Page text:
Ottawa promises expanded support to Canadians during throne speech

Governor General of Canada Julie Payette delivers the speech from the throne on September 23, 2020 (Screengrab via Government of Canada website)

The Liberal government is pledging to increase COVID-19 testing capacity, strengthen the middle class, and create a million jobs as the second session of the 43rd Parliament opened on Wednesday afternoon with the speech from the throne.

Governor General of Canada Julie Payette delivered the over 50 minutes throne speech on behalf of Prime Minister Justin Trudeau’s government.

The speech from the throne opens every new session of parliament, introduces the government’s direction and goals, and outlines how it will work to achieve them.

On August 18, Trudeau announced that he requested for the first session of the 43rd Parliament to be prorogued, or suspended, to allow the chance for his government to deliver a throne speech that would lay out an in-depth plan to recover from the COVID-19 pandemic. A session of parliament must be prorogued in order for a throne speech to be delivered.

Reading the speech, Payette stated that the government must take bold action to address the pandemic and its impacts. The speech outlined four main foundations of the recovery plan — fight the pandemic and save lives, support people and businesses during the pandemic, rebuild a stronger Canada, and stand up for Canadian values.

The speech stated that priority number one is keeping Canadians safe and healthy, especially those who are most vulnerable.

The speech comes as Canada reached over 147,000 cases of COVID-19 on Wednesday with 9,234 deaths.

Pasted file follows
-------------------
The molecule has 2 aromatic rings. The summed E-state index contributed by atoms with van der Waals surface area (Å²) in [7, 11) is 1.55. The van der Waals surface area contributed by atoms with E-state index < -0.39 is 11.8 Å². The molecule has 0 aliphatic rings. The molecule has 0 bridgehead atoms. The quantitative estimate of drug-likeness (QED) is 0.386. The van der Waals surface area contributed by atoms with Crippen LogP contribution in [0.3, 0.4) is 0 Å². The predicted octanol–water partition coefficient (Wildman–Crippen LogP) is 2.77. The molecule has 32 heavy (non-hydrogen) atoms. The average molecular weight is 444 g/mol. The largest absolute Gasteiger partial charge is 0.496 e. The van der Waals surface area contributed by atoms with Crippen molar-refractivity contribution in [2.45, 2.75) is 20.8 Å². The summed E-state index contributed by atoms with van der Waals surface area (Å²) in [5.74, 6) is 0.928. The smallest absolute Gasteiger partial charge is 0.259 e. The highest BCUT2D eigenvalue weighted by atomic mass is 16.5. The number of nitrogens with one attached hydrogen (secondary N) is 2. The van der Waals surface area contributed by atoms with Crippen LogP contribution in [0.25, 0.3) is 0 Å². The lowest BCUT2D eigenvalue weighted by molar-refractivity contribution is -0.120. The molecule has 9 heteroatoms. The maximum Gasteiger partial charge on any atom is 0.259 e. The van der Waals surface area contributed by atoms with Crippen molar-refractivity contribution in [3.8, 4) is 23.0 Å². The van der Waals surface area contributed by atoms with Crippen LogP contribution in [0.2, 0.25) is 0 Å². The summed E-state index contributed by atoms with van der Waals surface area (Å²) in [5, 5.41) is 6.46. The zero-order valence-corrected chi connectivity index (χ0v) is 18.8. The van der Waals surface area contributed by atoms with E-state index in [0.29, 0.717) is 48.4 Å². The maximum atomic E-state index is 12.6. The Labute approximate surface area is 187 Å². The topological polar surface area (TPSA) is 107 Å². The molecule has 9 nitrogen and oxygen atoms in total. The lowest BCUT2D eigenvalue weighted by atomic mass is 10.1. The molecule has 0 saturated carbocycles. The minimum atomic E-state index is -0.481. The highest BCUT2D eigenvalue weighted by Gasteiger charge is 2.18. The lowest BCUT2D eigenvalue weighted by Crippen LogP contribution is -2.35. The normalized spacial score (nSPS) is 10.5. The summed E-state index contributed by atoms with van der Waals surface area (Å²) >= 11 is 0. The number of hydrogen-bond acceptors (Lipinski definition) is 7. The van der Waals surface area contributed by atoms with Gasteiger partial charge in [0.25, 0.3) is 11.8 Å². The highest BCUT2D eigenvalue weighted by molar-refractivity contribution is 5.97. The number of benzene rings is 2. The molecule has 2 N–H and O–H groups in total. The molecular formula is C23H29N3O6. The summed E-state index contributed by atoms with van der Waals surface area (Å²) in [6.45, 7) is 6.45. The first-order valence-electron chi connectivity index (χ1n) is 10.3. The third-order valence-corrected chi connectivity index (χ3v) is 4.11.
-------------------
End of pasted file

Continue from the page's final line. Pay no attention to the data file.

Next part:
The federal government is vowing to work with provincial governments to increase testing capacity and create a federal testing assisting response team to quickly meet surge testing needs.

“Canadians should not be waiting in line for hours to get tested,” stated Payette.

While speaking on a  vaccine for the virus, Payette stated that the federal government is ensuring that Canadians will be able to get a vaccine once it is available.

“There are many types of potential candidates,” she said. “Canada is exploring the full range of options. The government has already secured access to vaccine candidates and therapeutics while investing in manufacturing here at home.”

Noting that the economic impacts of COVID-19 on Canadians have exceeded that of the 2008 financial crisis, the government laid out several plans for supporting people and businesses for as long as needed.

The highlight of these plans includes launching a campaign to create over one million jobs to help restore employment to pre-COVID-19 levels.

“This will be done using a range of tools including direct investments in the social sector and infrastructure, immediate training to quickly skill up workers and incentives for employers to hire and retain workers,” explained Payette.

The government is planning to make the “largest investment in Canadian history” towards training for workers including supporting skills training, helping workers receive education and connecting workers to employers.

It was also announced the Canada Emergency Wage Subsidy will be extended through the summer of 2021.

Meanwhile, Payette said that recipients of the Canada Emergency Response Benefit should now be supported by the Employment Insurance (EI) system. For people who would not traditionally be supported by EI, it was announced that the government intends to create the transitional Canada Recovery Benefit.